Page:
Today’s business culture is more strongly creative and entrepreneurial than at any time in history, posing new organizational opportunities and challenges. That calls for a new way to think about and implement design management. Using the language of the digital age, this article introduces a new perspective, applying a radically different technique to the management of the creative process, and then demonstrates an intuitive working model that functions in any modern organization. This is the first installment of a four-part article.
Current Management Models
Management models have undergone disruptive changes over the years. The early 1980s was a time when Japanese productivity achieved the highest level anywhere in the world. At that time, productivity had fallen in the USA, and many felt that America could and should learn from Japan. There was a real call to break from the Traditional Model of product management.
Curiously, the Japanese renaissance was, in large part, the product of an American—the pioneer W. Edwards Deming. He espoused high product quality coupled with a humane approach to managing people. He laid out a complex set of principles to realize those ideals. Deming built his approach on different assumptions than the Traditional Model. I had the pleasure of working at a company founded on his principles. This was rare in the USA, but the Japanese implemented his theories with fervor. Much can be said about the details, but when you boil it down to its simplest terms, Japanese success was actually based on three broad factors:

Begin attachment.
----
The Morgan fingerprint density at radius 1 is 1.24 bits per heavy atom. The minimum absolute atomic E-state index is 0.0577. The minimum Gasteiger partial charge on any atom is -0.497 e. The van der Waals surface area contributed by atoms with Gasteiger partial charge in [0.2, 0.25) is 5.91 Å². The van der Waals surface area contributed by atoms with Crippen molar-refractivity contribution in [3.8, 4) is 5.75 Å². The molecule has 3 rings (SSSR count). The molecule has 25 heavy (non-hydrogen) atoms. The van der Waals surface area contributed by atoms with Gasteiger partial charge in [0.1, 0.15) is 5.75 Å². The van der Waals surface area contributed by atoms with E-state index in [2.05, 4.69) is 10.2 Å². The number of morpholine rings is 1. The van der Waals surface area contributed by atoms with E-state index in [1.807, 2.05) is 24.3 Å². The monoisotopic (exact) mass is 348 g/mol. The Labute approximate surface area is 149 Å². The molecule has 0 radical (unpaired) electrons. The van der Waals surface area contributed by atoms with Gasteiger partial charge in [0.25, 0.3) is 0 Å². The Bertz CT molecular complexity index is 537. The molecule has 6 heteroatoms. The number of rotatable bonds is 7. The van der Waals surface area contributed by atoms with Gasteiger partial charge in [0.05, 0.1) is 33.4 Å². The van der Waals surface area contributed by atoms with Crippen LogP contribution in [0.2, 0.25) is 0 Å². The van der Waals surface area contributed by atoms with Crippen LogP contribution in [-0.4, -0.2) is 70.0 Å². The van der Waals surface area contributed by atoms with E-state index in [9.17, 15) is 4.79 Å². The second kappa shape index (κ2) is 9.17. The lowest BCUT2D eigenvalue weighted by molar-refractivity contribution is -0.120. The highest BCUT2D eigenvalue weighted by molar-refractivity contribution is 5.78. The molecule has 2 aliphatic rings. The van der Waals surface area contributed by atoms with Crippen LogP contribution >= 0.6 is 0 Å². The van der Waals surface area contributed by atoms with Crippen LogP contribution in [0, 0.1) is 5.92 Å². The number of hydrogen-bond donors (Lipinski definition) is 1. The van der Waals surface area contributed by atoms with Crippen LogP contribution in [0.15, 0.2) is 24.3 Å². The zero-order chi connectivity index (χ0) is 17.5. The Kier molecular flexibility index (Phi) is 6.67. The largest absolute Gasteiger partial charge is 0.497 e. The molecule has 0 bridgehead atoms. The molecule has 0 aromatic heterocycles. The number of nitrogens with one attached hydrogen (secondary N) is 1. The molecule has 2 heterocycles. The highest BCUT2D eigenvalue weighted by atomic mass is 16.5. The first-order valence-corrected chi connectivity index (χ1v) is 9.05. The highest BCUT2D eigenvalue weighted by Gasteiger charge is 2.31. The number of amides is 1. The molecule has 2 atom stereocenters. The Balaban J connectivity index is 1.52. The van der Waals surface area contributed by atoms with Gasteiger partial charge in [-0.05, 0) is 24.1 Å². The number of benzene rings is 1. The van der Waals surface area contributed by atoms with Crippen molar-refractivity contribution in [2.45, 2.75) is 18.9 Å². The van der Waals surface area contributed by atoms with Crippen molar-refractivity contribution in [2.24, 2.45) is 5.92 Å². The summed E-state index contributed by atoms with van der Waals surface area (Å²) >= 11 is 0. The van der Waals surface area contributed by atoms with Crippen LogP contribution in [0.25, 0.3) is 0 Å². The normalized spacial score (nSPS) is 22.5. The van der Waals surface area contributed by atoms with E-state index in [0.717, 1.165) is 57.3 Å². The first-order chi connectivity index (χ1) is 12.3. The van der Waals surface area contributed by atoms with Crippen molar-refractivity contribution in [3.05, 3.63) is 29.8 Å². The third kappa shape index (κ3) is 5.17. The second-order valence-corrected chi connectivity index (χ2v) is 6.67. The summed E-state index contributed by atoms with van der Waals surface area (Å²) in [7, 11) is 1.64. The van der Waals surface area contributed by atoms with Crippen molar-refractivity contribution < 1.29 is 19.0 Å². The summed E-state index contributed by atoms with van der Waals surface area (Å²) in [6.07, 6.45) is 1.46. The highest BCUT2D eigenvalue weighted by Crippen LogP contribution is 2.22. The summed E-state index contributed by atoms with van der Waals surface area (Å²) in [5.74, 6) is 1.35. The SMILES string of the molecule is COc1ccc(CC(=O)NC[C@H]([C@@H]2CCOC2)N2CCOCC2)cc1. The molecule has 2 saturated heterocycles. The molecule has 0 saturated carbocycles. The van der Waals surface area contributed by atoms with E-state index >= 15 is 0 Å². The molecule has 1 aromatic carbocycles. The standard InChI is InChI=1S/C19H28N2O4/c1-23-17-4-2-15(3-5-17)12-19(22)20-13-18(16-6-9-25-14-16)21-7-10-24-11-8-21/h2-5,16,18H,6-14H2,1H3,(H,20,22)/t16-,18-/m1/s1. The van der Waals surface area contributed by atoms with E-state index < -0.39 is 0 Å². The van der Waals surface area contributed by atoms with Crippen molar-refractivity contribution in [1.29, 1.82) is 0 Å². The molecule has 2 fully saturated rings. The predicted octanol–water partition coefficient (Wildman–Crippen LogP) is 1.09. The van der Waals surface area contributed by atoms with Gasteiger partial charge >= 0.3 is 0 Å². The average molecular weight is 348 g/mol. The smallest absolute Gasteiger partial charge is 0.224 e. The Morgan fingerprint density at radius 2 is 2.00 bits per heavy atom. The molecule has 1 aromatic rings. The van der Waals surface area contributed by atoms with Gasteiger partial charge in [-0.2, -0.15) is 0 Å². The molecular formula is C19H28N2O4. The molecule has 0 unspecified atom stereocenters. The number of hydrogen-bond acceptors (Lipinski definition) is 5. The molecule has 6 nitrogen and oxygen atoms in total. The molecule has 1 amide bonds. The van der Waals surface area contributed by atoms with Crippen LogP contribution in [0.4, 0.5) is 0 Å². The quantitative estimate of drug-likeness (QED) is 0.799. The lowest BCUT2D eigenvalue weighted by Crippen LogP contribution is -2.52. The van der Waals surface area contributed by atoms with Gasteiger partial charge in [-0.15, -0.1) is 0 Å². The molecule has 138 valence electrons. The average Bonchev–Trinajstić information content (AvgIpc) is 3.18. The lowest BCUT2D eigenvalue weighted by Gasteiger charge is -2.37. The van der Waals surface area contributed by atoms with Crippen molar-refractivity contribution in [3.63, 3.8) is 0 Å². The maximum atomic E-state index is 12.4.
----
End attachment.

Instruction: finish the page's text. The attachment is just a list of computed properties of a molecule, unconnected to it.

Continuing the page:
- A focus on a strong corporate structure
- Long-range staff development
- Consensus decision-making
These factors led to lower turnover, higher job commitment, and higher productivity. This initiative was then adapted for use in the USA by William Ouchi and became known as Theory Z.1 For a time, Eli Lilly, Rockwell International, General Motors, Westinghouse and many other large corporations embraced this new dogma.
But this new paradigm clashed with the ideas of western management and the expectations of an American workforce. Theory Z didn’t gain lasting traction in America, where the Traditional Model continued to dominate. Why the cultural clash? It has to do with the way we think—more particularly, the way in which we picture or imagine a process. Figure 1 lays out the Traditional Model of product management in graphical form:
Figure 1 – Traditional Product Management Model
The Traditional Model can be expressed as a high-level sequence and it is, quite simply, one specific mode of thought. To its credit, it does an excellent job of defining a product life cycle. Everything is placed neatly in a row. There is a defined beginning and end. But the weakness of this model slows many organizations that use it and it does nothing to improve or optimize a process. The inherent top-down mode of thought is a limiting factor, and is also limiting to the models that grew out of it or rose up in reaction to it.